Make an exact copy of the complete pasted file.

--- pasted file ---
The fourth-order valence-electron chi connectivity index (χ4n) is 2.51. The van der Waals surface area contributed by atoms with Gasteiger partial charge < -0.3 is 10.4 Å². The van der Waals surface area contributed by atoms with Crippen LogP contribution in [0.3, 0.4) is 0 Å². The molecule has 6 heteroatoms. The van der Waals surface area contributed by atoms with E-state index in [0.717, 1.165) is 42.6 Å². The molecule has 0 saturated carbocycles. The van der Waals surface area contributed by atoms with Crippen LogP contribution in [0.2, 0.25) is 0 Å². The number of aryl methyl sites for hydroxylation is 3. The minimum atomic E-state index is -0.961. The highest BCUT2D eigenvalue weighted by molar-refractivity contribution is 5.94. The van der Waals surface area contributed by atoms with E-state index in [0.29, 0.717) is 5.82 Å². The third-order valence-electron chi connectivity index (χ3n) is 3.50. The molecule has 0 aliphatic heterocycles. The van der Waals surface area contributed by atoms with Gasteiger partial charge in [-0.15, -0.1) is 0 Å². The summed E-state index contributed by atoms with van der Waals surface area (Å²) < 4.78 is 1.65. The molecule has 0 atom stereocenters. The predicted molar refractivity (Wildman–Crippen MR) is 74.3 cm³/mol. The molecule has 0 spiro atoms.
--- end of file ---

The fourth-order valence-electron chi connectivity index (χ4n) is 2.51. The van der Waals surface area contributed by atoms with Gasteiger partial charge < -0.3 is 10.4 Å². The van der Waals surface area contributed by atoms with Crippen LogP contribution in [0.3, 0.4) is 0 Å². The molecule has 6 heteroatoms. The van der Waals surface area contributed by atoms with E-state index in [0.717, 1.165) is 42.6 Å². The molecule has 0 saturated carbocycles. The van der Waals surface area contributed by atoms with Crippen LogP contribution in [0.2, 0.25) is 0 Å². The number of aryl methyl sites for hydroxylation is 3. The minimum atomic E-state index is -0.961. The highest BCUT2D eigenvalue weighted by molar-refractivity contribution is 5.94. The van der Waals surface area contributed by atoms with E-state index in [0.29, 0.717) is 5.82 Å². The third-order valence-electron chi connectivity index (χ3n) is 3.50. The molecule has 0 aliphatic heterocycles. The van der Waals surface area contributed by atoms with Gasteiger partial charge in [-0.15, -0.1) is 0 Å². The summed E-state index contributed by atoms with van der Waals surface area (Å²) < 4.78 is 1.65. The molecule has 0 atom stereocenters. The predicted molar refractivity (Wildman–Crippen MR) is 74.3 cm³/mol. The molecule has 0 spiro atoms.